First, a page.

The high state of excitement into which the savages had been thrown by the late conflagration gradually subsided, and as we had escaped the dreaded calamity of our magazine blowing up, we began to look with calmness on our desolate condition, and draw comfort from thinking how much worse we might have been circumstanced than we then were. I hope our distress may prove a benefit to future sojourners in this country, by showing them the great importance of forming a proper magazine for powder. The agonies I suffered in contemplating the destruction which six barrels of powder, each of an hundredweight, would cause amongst a mob of several hundred naked savages, it is impossible to imagine!
King George, as well as all his people, were most anxious to build us a new habitation entirely themselves. They requested us to give them the dimensions of the various dwellings, and said we should have no further trouble about them. A party accordingly proceeded to the bush to collect materials. They first formed the skeleton of a cottage containing three rooms, with slight sticks, firmly tied together with strips of flax. While this was in progress, another party was collecting rushes (which grow plentifully in the neighbourhood, called Ra-poo). These they spread in the sun for twenty-four hours, when they considered them sufficiently dry. They then thatched every part of the house, which for neatness and strength was equal to anything I had ever seen. The doors and windows we employed our carpenter to make, these being luxuries quite beyond the comprehension of the natives. We were thus tolerably well lodged again; and our time passed on tranquilly, almost every day developing some fresh trait of character amongst these children of nature.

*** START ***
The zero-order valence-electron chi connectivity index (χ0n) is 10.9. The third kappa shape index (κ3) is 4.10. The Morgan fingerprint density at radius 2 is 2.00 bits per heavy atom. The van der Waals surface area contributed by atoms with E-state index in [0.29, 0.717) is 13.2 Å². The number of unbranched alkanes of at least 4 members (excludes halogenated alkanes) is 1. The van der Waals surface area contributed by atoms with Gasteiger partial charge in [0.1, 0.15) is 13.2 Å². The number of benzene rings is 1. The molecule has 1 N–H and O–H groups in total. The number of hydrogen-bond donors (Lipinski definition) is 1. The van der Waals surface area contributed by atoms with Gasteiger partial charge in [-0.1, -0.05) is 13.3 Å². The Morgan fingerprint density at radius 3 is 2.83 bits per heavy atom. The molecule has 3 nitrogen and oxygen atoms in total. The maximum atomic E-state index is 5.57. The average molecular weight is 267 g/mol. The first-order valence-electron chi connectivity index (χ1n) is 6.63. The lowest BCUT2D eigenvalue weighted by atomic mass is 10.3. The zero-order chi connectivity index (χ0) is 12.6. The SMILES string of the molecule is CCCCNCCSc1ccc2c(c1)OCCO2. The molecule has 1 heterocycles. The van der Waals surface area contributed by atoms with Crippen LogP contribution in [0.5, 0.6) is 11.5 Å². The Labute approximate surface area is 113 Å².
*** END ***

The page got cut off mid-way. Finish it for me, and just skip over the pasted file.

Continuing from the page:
A hostile demonstration.
I went to reside for a short time at a village about half a mile distant, where there was a pretty good house vacant. It was called Ma-to-we, and belonged to a chief named Atoi, a relation of George’s, but a much younger man. His power was not so great, and he was every way subject to the authority of the tribe under whose protection I had placed myself. One morning, at daybreak, we were roused by the hasty approach of King George and all his warriors towards Ma-to-we. All were fully equipped for war, and each countenance looked fierce and wild. Our late misfortunes having rendered us more than usually anxious, this hostile appearance gave us considerable alarm. We left our house to inquire the reason thereof, and saw George and his followers enter the village, pull down several fences, fire a few muskets in the air, dance a most hideous dance of defiance, and then depart; but not one word of explanation could we obtain from him. In the course of the morning, however, the women acquainted us with the cause of this mysterious proceeding, which determined me to remove my things back again to George’s village of Kororarika as soon as possible.